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Iraq: Desert Dispatch -- RFE/RL Correspondent Describes 'Friendly-Fire' Incident, Situation In Northern Iraq

By Sami Shoresh

Kurdish officials say at least 18 people were killed and 45 injured when U.S. warplanes mistakenly bombed a joint convoy of U.S. special forces and Kurdish fighters in northern Iraq. One of those said to be critically wounded was Wajeeh Barzani, a brother of Kurdish leader Mas'ud Barzani. Radio Free Iraq correspondent Sami Shoresh was traveling in the convoy when it was hit. He spoke to RFE/RL about his experiences, the mood of Kurdish fighters, and the current military situation in the area.

Question: You were in the convoy that what mistakenly bombed by U.S. airplanes yesterday near Mosul. Could you tell us what happened?

Shoresh: Around noon yesterday, an American airplane bombed a convoy of cars full of Kurdish fighters who were heading toward one of the front lines where fighting was going on. On the roadside, they spotted an abandoned Iraqi tank. Some of the [Kurdish fighters] got out of the cars and walked toward the tank. At that moment, an American airplane arrived and mistakenly bombed them. Some 18 Kurdish fighters were killed and 45 others were injured.

Among the injured was Wajeeh Barzani, the head of the [Kurdistan Democratic Party's, KDP] special forces and the brother of KDP leader Mas'ud Barzani. Barzani's son, Mansour, was also injured in the incident. A team of BBC journalists, including correspondent John Simpson, was also injured. Among the 18 dead is a translator working for the BBC team. The injured were taken to an emergency hospital in Erbil.

Wajeeh Barzani was in a very bad condition, and he was flown to Germany on board an American plane. At 1 a.m. last night [2300 GMT], I was told that he had already arrived at an American military hospital in Frankfurt, Germany. I heard from his relatives that his condition has somehow stabilized. But he has two bad head injuries and his condition remains critical. What will happen to him remains unclear.

Question: How did the KDP leadership react to this incident?

Shoresh: Yesterday, KDP spokesman Hoshyar Zebari held a press conference. He emphasized that this incident was the result of "friendly fire" and would not affect the nature of relations and cooperation between the KDP and U.S. forces. Zebari also said that the aim of this cooperation is to build a democratic and federal Iraq and that yesterday's incident will not affect the situation and that both sides will investigate what could have caused this mistake.

Question: Do you feel any resentment among the rank-and-file Kurdish peshmerga fighters?

Shoresh: Among those fighters who were in the convoy, yes. I've heard a lot of [bad things]. They are upset. However, on the front line where fighting is going on, this incident had another kind of impact. [Peshmergas] are now encouraged to fight even more heavily against Iraqi troops. Wajeeh Barzani is a very popular among Kurds and is considered a very capable military commander. People who were accompanying him in this convoy are upset, but fighters on the front line and in the mountains are now even more eager to fight against Iraqi troops.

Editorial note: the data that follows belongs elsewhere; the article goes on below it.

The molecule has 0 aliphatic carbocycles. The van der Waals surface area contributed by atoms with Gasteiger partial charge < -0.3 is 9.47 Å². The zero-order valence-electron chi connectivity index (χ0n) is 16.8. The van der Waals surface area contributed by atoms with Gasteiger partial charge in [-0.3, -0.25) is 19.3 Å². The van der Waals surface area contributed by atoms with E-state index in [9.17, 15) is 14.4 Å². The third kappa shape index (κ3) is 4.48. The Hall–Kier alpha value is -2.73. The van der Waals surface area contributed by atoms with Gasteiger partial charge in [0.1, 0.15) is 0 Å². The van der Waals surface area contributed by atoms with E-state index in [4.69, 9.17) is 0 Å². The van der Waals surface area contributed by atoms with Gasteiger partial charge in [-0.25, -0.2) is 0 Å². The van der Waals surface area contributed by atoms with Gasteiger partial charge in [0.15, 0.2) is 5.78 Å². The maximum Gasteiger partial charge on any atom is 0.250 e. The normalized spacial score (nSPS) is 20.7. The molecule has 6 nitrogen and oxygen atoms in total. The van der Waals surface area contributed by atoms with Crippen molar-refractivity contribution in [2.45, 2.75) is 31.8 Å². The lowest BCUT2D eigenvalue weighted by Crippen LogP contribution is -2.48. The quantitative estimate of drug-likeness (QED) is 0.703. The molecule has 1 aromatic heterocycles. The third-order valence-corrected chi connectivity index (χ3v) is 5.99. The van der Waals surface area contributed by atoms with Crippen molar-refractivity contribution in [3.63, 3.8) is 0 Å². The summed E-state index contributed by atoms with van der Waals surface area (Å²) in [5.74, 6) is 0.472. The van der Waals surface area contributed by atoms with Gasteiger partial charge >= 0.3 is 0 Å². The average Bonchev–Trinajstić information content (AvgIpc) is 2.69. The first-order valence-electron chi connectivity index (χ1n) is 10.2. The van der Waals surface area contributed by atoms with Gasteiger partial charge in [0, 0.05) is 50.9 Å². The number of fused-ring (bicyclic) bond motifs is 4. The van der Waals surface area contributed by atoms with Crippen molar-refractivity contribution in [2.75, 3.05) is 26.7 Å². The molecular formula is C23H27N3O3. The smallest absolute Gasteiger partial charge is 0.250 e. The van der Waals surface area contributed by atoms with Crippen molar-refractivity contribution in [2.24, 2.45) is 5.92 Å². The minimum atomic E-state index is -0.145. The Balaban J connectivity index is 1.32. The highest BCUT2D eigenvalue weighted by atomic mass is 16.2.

Question: What is the current situation around Mosul? Renewed bombing has been reported there this morning.

Shoresh: Mosul is being heavily bombed. It seems there are two "hot spots" on that front line now. The first is in Shaykhan, a large town close to Mosul. Residents there are Kurds, Arabs, Christians, and Yazidis. This town is now under the control of Kurdish fighters. The second is in Faidah, which is located on the road between Dohuk and Mosul. It seems that fighting is continuing there, and American planes are heavily bombing positions held by Iraqi troops, as well as targets inside Mosul itself.

It seems that the objective of Kurdish troops is, with the help of U.S. soldiers, to take control of the main road between Mosul and Kirkuk, which goes through Al-Quwayr. They also want to take control over some oil fields in the area near Al-Quwayr and Dibagah.

Question: The operation is likely to be carried out with U.S. troops?

Shoresh: With U.S. troops, yes. But there is not a large number of U.S. troops [in the area]. Their aim is to hold contact with U.S. airplanes and to offer some kind of military assistance [to Kurdish fighters]. The bulk of the troops on the front line are made of Kurds. For every 400 Kurdish fighters, there are between 15 and 20 American soldiers.

Question: Do you have the impression that the KDP wants to seize Mosul and Kirkuk?

Shoresh: I've spoken with KDP officials and with Mas'ud Barzani himself. They all emphasize that they have no intention whatsoever of take control or to enter Mosul and Kirkuk. They told me that they had agreed with the Americans that security in these two cities would be left to U.S. troops in the future. They don't want to enter [these two cities] because of the sensitivities in the region. They referred specifically to Turkey, which is concerned at the prospect of Kurdish troops entering Kirkuk and Mosul. They don't want to let troops enter [these two cities].

But at the same time, they cannot control the masses of people who were expelled of Kirkuk and Mosul over the last 20 years. These people want to go back, and I think neither KDP nor [Jalal Talabani's] Patriotic Union of Kurdistan will be able to prevent these people from going back, although they can prevent armed fighters from entering these two cities.